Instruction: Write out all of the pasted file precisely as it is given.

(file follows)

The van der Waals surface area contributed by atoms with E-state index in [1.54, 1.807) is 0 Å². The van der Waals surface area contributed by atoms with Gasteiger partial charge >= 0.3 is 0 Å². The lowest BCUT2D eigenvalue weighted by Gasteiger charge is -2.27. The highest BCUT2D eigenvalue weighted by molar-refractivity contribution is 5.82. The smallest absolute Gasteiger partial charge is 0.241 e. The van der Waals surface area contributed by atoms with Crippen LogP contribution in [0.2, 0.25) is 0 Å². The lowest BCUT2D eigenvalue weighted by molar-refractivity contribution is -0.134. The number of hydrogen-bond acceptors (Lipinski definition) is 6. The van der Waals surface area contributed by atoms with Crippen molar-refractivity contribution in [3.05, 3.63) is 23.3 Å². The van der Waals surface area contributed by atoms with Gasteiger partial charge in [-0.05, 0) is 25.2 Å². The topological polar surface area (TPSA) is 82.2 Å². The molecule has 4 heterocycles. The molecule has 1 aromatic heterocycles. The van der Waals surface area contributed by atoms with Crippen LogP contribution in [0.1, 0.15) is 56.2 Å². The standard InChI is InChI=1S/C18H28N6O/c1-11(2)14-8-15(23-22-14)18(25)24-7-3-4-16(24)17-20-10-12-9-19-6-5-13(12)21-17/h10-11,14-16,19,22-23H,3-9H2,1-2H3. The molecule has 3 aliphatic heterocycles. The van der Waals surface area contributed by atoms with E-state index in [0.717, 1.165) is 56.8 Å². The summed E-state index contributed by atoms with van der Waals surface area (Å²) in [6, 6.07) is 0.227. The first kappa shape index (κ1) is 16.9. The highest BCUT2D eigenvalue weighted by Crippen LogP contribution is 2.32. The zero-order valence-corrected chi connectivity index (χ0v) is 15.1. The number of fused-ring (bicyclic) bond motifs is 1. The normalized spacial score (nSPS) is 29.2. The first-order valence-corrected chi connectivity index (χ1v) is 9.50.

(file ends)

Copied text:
The van der Waals surface area contributed by atoms with E-state index in [1.54, 1.807) is 0 Å². The van der Waals surface area contributed by atoms with Gasteiger partial charge >= 0.3 is 0 Å². The lowest BCUT2D eigenvalue weighted by Gasteiger charge is -2.27. The highest BCUT2D eigenvalue weighted by molar-refractivity contribution is 5.82. The smallest absolute Gasteiger partial charge is 0.241 e. The van der Waals surface area contributed by atoms with Crippen LogP contribution in [0.2, 0.25) is 0 Å². The lowest BCUT2D eigenvalue weighted by molar-refractivity contribution is -0.134. The number of hydrogen-bond acceptors (Lipinski definition) is 6. The van der Waals surface area contributed by atoms with Crippen molar-refractivity contribution in [3.05, 3.63) is 23.3 Å². The van der Waals surface area contributed by atoms with Gasteiger partial charge in [-0.05, 0) is 25.2 Å². The topological polar surface area (TPSA) is 82.2 Å². The molecule has 4 heterocycles. The molecule has 1 aromatic heterocycles. The van der Waals surface area contributed by atoms with Crippen LogP contribution in [0.1, 0.15) is 56.2 Å². The standard InChI is InChI=1S/C18H28N6O/c1-11(2)14-8-15(23-22-14)18(25)24-7-3-4-16(24)17-20-10-12-9-19-6-5-13(12)21-17/h10-11,14-16,19,22-23H,3-9H2,1-2H3. The molecule has 3 aliphatic heterocycles. The van der Waals surface area contributed by atoms with E-state index in [0.717, 1.165) is 56.8 Å². The summed E-state index contributed by atoms with van der Waals surface area (Å²) in [6, 6.07) is 0.227. The first kappa shape index (κ1) is 16.9. The highest BCUT2D eigenvalue weighted by Crippen LogP contribution is 2.32. The zero-order valence-corrected chi connectivity index (χ0v) is 15.1. The number of fused-ring (bicyclic) bond motifs is 1. The normalized spacial score (nSPS) is 29.2. The first-order valence-corrected chi connectivity index (χ1v) is 9.50.